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State Senator

Saud Anwar

Representing East Hartford, Ellington, East Windsor and South Windsor

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Senate Passes Bill To Study Gender Discrimination In Response To Federal Government Attacks On Equality

HARTFORD, CT – Early Wednesday morning, the Senate passed legislation that would create a committee to study gender-based or expression-based discrimination in schools and workplaces across Connecticut. This committee would study current anti-discrimination laws and determine the extent of current discrimination based on gender identity and expression. State Senator Saud Anwar (D-South Windsor) lauded its passing.

The bill aims to protect Connecticut residents from numerous actions the Trump administration has taken to backtrack on progress combating gender discrimination. President Trump banned transgender people from serving in the military without having any idea what it would mean for those currently serving or how it would impact our military readiness. The U.S. Department of Justice reversed policy that provided non-discrimination protections for transgender people in the workplace. The Department of Education also reversed policy and will not take action on any complaints filed by transgender students who are banned from restrooms that match their gender identity. Staff at the Centers for Disease Control and Prevention were instructed not to use the term “transgender” in official documents.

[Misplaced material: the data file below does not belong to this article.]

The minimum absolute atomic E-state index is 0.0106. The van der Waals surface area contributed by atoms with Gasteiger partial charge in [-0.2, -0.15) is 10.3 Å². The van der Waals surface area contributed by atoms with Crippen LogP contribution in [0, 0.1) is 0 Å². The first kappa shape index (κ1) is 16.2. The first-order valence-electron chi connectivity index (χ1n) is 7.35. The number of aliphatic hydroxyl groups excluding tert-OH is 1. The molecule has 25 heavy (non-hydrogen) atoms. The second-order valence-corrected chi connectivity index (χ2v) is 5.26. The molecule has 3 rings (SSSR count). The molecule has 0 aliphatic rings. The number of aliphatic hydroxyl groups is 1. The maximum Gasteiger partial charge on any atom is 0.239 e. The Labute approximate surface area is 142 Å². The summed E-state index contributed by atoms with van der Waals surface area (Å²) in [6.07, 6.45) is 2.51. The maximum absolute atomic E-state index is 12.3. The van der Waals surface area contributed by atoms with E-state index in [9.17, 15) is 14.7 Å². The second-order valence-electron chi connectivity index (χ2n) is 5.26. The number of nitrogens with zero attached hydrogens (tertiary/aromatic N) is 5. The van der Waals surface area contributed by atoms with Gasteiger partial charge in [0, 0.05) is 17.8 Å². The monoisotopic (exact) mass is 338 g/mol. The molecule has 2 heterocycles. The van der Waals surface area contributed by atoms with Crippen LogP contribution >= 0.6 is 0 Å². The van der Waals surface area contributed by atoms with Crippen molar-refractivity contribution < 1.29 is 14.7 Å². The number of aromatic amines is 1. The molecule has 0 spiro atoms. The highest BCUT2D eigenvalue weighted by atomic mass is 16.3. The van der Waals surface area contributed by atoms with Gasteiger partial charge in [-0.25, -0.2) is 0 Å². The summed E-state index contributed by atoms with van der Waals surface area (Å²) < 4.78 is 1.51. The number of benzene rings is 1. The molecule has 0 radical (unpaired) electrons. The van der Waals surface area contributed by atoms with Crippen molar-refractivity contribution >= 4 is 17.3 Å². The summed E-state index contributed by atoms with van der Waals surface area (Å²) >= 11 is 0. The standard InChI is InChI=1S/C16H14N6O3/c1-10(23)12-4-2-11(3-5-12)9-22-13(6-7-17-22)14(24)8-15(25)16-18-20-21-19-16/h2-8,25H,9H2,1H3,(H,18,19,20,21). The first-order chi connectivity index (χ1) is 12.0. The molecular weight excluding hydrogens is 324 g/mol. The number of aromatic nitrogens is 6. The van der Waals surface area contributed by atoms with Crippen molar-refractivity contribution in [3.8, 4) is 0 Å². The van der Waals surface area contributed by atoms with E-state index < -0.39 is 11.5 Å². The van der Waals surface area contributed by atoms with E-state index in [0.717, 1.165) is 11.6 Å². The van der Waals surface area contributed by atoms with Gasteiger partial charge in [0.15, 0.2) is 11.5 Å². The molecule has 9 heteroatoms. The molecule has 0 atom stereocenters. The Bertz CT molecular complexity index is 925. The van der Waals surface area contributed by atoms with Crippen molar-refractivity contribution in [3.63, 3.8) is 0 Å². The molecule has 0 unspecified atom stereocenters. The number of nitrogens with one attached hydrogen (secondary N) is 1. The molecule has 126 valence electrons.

“No one in our society should be afraid to express themselves, but it’s all too clear that discrimination against LGBTQ people remains prevalent in our society,” said Sen. Anwar. “By approving this study, we have an opportunity to learn how our laws succeed and fail in protecting our fellow citizens, and we can address any failures in the future.”

According to a study of LGBTQ school students in Connecticut conducted by GLSEN, 85 percent of students were the target of homophobic remarks and 20 percent of students were physically harassed because of their gender expression. This is despite Connecticut updating its anti-discrimination laws in 2011. This legislation is designed to study the effects of those updates and the effectiveness of current laws, and whether further updates would better protect individuals in schools and places of employment.

This legislation received support from numerous groups, among them Chief Public Defender Christine Perra Rapillo, ACLU-CT Executive Director David McGuire and the National Association of Social Workers-CT. They argued that the bill would help fight discrimination based on gender identity or expression in Connecticut, providing better protections for many individuals, especially those who are transgender or gender-nonconforming. It would determine “whether enhancements should be made to the existing statutes to assure equal treatment and safety of this protected class of individuals,” Rapillo said.

 

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